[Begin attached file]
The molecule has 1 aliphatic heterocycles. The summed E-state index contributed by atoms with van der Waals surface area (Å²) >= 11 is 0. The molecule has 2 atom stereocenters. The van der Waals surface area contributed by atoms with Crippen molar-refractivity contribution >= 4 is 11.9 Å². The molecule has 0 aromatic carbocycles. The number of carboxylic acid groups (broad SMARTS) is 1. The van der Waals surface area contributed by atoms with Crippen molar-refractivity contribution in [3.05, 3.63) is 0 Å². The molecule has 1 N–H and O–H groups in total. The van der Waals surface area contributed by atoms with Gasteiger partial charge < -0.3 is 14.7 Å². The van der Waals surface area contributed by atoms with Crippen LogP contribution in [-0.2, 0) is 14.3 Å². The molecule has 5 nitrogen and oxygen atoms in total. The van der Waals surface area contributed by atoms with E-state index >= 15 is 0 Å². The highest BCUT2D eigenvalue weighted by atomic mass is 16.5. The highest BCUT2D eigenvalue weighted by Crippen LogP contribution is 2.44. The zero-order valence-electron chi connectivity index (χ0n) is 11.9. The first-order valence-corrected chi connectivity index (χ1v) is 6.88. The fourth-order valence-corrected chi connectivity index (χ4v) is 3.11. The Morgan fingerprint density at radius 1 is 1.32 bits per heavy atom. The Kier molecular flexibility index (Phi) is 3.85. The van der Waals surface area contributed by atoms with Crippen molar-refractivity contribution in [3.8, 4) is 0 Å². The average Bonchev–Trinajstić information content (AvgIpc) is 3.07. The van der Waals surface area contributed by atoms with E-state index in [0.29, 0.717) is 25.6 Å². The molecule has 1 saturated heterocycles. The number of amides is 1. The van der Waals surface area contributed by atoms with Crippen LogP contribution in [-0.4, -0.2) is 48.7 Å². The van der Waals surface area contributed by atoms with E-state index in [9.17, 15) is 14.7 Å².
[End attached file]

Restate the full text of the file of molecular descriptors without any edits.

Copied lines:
The molecule has 1 aliphatic heterocycles. The summed E-state index contributed by atoms with van der Waals surface area (Å²) >= 11 is 0. The molecule has 2 atom stereocenters. The van der Waals surface area contributed by atoms with Crippen molar-refractivity contribution >= 4 is 11.9 Å². The molecule has 0 aromatic carbocycles. The number of carboxylic acid groups (broad SMARTS) is 1. The van der Waals surface area contributed by atoms with Crippen molar-refractivity contribution in [3.05, 3.63) is 0 Å². The molecule has 1 N–H and O–H groups in total. The van der Waals surface area contributed by atoms with Gasteiger partial charge < -0.3 is 14.7 Å². The van der Waals surface area contributed by atoms with Crippen LogP contribution in [-0.2, 0) is 14.3 Å². The molecule has 5 nitrogen and oxygen atoms in total. The van der Waals surface area contributed by atoms with E-state index >= 15 is 0 Å². The highest BCUT2D eigenvalue weighted by atomic mass is 16.5. The highest BCUT2D eigenvalue weighted by Crippen LogP contribution is 2.44. The zero-order valence-electron chi connectivity index (χ0n) is 11.9. The first-order valence-corrected chi connectivity index (χ1v) is 6.88. The fourth-order valence-corrected chi connectivity index (χ4v) is 3.11. The Morgan fingerprint density at radius 1 is 1.32 bits per heavy atom. The Kier molecular flexibility index (Phi) is 3.85. The van der Waals surface area contributed by atoms with Crippen molar-refractivity contribution in [3.8, 4) is 0 Å². The average Bonchev–Trinajstić information content (AvgIpc) is 3.07. The van der Waals surface area contributed by atoms with E-state index in [0.29, 0.717) is 25.6 Å². The molecule has 1 saturated heterocycles. The number of amides is 1. The van der Waals surface area contributed by atoms with Crippen LogP contribution in [-0.4, -0.2) is 48.7 Å². The van der Waals surface area contributed by atoms with E-state index in [9.17, 15) is 14.7 Å².